important for healthy growth and development. Wear a short-sleeved shirt to
give more skin-to-skin contact. Sit in a comfortable chair with your arms
supported on pillows.
doctor if your baby:
For routine medical checkups or
problems related to your baby's health, the following health professionals can
For preventive dental care and problems with your child's
teeth, see a
dentist. Pediatric dentists specialize in the care and
problems of children's teeth.
Your baby needs routine medical
checkups. During these checkups (called
well-baby visits), your baby's height, weight, and
head circumference will be measured to find out whether he or she is growing
at the expected rate.
At each well-baby visit, talk to your
doctor about your baby's nutritional needs, which change as he or she grows and
develops. For example, babies between 4 and 6 months of age may start eating
A well-baby visit is a good time to talk about any
feeding problems or developmental concerns that you have. You may want to make
list of questions(What is a PDF document?) before your visit.
Early and regular dental
care is important for your child. Talk with your doctor about how to care for
your child's teeth after they start coming in, which is usually between 6 and
12 months of age. For more information, see the
Basic Dental Care.
This American Academy of Pediatrics website has information for parents about childhood issues, from before the child is born to young adulthood. You'll find information on child growth and development, immunizations, safety, health issues, behavior, and much more.
The website FamilyDoctor.org is sponsored by the American Academy of Family Physicians. It offers information on adult and child health conditions and healthy living. There are topics on medicines, doctor visits, physical and mental health issues, parenting, and more.
The American Dental Association (ADA), the professional
membership organization of practicing dentists, provides information about oral
health care for children and adults. The ADA can also help you find a dentist
in your area.
This website is sponsored by the Nemours Foundation. It
has a wide range of information about children's health—from allergies and
diseases to normal growth and development (birth to adolescence). This website
offers separate areas for kids, teens, and parents, each providing
age-appropriate information that the child or parent can understand. You can
sign up to get weekly emails about your area of interest.
The U.S. Food and Drug Administration (FDA) is an agency within the Department of Health and Human Services. The FDA provides accurate, science-based information about medicines and foods and helps protect public health by assuring the safety, effectiveness, and security of:
Nix S (2009). Nutrition in infancy, childhood, and adolescence. In Williams' Basic Nutrition and Diet Therapy, 13th ed., pp. 188–208. St. Louis: Mosby Elsevier.
Wagner CL, et al. (2008). Prevention of rickets and vitamin D deficiency in infants, children, and adolescents. American Academy of Pediatrics Clinical Report. Pediatrics, 122(5): 1142–1152.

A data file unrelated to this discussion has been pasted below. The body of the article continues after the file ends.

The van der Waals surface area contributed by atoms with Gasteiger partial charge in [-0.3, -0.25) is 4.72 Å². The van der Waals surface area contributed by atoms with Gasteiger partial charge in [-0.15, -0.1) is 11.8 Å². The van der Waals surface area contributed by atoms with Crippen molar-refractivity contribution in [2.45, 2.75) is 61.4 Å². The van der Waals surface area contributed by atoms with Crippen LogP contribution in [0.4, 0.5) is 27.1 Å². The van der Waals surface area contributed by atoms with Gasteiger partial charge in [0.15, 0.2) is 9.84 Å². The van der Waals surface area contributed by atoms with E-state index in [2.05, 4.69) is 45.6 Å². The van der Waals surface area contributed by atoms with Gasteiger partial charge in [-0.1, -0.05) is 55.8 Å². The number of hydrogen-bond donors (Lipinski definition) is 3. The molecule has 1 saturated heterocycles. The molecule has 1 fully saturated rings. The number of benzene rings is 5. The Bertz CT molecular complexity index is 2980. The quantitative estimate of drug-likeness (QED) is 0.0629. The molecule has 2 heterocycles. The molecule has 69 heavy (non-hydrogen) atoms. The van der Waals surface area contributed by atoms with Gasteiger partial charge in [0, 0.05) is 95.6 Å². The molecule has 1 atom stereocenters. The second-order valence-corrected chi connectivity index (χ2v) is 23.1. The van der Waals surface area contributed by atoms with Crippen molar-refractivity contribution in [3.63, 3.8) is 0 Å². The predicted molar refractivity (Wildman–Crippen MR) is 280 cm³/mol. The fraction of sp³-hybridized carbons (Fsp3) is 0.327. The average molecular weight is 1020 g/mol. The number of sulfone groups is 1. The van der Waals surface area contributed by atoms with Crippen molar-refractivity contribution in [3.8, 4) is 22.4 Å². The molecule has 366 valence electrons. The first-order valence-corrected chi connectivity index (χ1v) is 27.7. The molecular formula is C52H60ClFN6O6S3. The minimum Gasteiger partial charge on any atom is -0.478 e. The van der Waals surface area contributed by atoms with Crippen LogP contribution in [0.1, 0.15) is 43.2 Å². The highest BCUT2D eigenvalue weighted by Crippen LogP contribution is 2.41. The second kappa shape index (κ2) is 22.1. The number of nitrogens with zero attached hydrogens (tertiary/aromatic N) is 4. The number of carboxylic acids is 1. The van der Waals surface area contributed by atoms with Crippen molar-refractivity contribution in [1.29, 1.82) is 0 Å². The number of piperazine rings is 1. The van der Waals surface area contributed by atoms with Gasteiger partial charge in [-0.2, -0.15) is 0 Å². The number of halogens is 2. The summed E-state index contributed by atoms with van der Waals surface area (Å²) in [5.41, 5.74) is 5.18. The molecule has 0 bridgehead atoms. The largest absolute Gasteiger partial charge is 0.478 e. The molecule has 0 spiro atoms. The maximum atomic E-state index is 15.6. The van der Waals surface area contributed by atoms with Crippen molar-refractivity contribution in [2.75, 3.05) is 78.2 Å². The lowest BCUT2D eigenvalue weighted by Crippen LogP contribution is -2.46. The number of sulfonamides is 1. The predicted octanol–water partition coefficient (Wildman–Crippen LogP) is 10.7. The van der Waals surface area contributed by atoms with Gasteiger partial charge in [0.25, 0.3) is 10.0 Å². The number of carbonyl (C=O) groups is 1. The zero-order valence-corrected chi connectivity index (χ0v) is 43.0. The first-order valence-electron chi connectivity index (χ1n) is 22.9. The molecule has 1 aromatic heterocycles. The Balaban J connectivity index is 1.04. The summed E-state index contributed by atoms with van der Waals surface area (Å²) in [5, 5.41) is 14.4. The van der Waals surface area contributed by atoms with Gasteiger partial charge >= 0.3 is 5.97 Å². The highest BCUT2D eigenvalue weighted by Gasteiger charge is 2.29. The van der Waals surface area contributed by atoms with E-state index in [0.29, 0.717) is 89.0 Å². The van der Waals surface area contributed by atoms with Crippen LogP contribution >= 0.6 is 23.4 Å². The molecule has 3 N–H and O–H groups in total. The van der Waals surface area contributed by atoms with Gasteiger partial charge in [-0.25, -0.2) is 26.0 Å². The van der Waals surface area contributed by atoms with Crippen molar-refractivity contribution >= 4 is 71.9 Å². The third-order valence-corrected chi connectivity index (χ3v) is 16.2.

Other Works Consulted
American Academy of Pediatrics (2009). Feeding your baby: Breast and bottle. In SP Shelov et al., eds., Caring For Your Baby And Young Child: Birth to Age 5, 5th ed., pp. 80–124. New York: Bantam.
Erler C, Novak J (2010). Bisphenol A exposure: Human risk and health policy. Journal of Pediatric Nursing, 25(5): 400–407.
Greer F, et al. (2006). Optimizing bone health and calcium intakes of infants, children, and adolescents. Pediatrics, 117(2): 578–585. Also available online: http://aappolicy.aappublications.org/cgi/reprint/pediatrics;117/2/578.pdf.
Kirby M (2011). Infant formula and complementary foods. In CD Rudolph et al., eds., Rudolph's Pediatrics, 22nd ed., pp. 99–105. New York: McGraw-Hill.
O'Connor NR (2009). Infant formula. American Family Physician, 79(7): 565–570.
Simmer K, et al. (2008). Longchain polyunsaturated fatty acid supplementation in infants born at term. Cochrane Database of Systematic Reviews (1).
Stettler N, et al. (2011). Feeding healthy infants, children, and adolescents. In RM Kliegman et al., eds., Nelson Textbook of Pediatrics, 19th ed., pp. 160–170. Philadelphia: Saunders.
Trahms CM, McKean KN (2008). Milk section of Nutrition during infancy. In LK Mahan, S Escott-Stump, eds., Krause's Food and Nutrition Therapy, pp. 206–213. St. Louis: Saunders Elsevier.
U.S. Environmental Protection Agency (2010). Consumer factsheet on lead in drinking water. Available online: http://water.epa.gov/lawsregs/rulesregs/sdwa/lcr/fs_consumer.cfm.
Whitney E, Rolfes SR (2011). Nutrition during infancy section of Life cycle nutrition: Infancy, childhood, and adolescence. In Understanding Nutrition, 12th ed., pp. 529–540. Belmont, CA: Wadsworth.
August 1, 2011
John Pope, MD - Pediatrics & Thomas Emmett Francoeur, MD, MDCM, CSPQ, FRCPC - Pediatrics